Four people have exhibited Hantavirus Pulmonary Syndrome after staying in insulated tent cabins in Curry Village over the last several months.
Officials at Yosemite National Park say they updated hantavirus guidelines in April, before any of the four people who have contracted the illness came to the park.
“That entailed going through and reviewing how often people are getting training and how they are getting training,” park ranger Jana McCabe said. “Things like ‘Is it enough just to train the people who are cleaning the rooms or do other people need to be trained?’”
The first-ever recorded deaths are still baffling and officials are unsure what to blame.
Two have died as a result of the illness — which is contracted when an individual inhales dust particles that have been in contact with urine, feces or saliva of rodents carrying the virus. Symptoms include fever, chills, aches or a cough.
Anyone who stayed in Yosemite from mid-June to August who experiences these symptoms should see their doctor immediately and let them know about the possible exposure. About 1,700 visitors may have been exposed.
An estimated 30 percent of hantavirus cases are fatal.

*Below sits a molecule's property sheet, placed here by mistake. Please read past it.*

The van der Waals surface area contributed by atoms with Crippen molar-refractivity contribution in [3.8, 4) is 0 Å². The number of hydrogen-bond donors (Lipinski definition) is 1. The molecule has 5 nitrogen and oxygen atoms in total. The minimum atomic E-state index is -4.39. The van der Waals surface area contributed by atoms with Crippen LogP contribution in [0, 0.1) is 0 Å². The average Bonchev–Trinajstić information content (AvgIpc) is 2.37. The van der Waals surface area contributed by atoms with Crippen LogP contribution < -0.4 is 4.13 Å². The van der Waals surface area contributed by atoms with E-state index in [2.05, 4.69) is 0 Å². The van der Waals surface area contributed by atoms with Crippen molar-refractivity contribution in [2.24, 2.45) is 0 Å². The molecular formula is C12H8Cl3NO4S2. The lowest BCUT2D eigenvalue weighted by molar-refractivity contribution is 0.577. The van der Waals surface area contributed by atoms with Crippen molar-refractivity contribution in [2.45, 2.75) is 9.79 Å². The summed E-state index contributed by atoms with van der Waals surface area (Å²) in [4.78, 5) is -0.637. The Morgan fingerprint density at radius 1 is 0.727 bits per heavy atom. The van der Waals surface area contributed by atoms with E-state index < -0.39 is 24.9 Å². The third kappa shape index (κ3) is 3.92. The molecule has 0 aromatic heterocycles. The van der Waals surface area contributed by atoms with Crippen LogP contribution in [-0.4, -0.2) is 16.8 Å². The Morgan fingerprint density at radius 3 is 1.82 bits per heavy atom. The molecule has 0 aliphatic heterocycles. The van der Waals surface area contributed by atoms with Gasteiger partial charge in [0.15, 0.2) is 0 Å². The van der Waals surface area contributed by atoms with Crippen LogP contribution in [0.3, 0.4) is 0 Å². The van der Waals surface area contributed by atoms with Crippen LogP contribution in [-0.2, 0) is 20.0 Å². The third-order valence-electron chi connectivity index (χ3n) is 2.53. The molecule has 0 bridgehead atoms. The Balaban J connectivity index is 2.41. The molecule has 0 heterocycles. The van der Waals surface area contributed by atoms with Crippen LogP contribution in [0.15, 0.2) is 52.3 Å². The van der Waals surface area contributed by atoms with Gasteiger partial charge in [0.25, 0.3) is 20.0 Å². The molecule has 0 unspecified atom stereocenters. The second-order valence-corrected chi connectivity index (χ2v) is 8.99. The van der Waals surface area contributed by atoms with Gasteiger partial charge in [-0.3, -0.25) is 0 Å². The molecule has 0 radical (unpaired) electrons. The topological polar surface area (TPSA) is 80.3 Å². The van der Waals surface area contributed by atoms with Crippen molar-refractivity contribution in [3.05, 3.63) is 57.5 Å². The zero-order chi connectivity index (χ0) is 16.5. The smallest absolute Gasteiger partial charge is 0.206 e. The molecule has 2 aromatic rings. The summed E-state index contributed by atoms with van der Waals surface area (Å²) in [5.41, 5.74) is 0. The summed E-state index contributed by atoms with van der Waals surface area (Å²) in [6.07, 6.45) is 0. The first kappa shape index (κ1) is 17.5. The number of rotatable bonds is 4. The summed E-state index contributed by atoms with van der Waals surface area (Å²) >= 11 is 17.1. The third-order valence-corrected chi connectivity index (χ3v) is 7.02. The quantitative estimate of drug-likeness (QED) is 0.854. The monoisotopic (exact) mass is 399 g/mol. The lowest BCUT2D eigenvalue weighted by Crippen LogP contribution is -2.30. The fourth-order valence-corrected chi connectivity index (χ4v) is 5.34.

“This is very unusual, it’s a very rare disease,” McCabe said. “We don’t know if there’s something in the environment that has changed or that is contributing to this.”
The deaths are the first-ever recorded from exposure in Yosemite, though there were two cases, in 2000 and 2010, where the individuals recovered.
McCabe said hantavirus can be found all across the United States, as an estimated 20 percent of deer and mice carry the virus.
She advised that before inhabiting an area that has experienced rodent activity, you should spray the entire area with a 10 percent solution of bleach and water or other disinfectant and to wait 15 minutes before wiping it down.
“If you find rodents at your home, take it seriously,” McCabe said.
McCabe said that the park is currently investigating the issue and trying to find an explanation for the outbreak.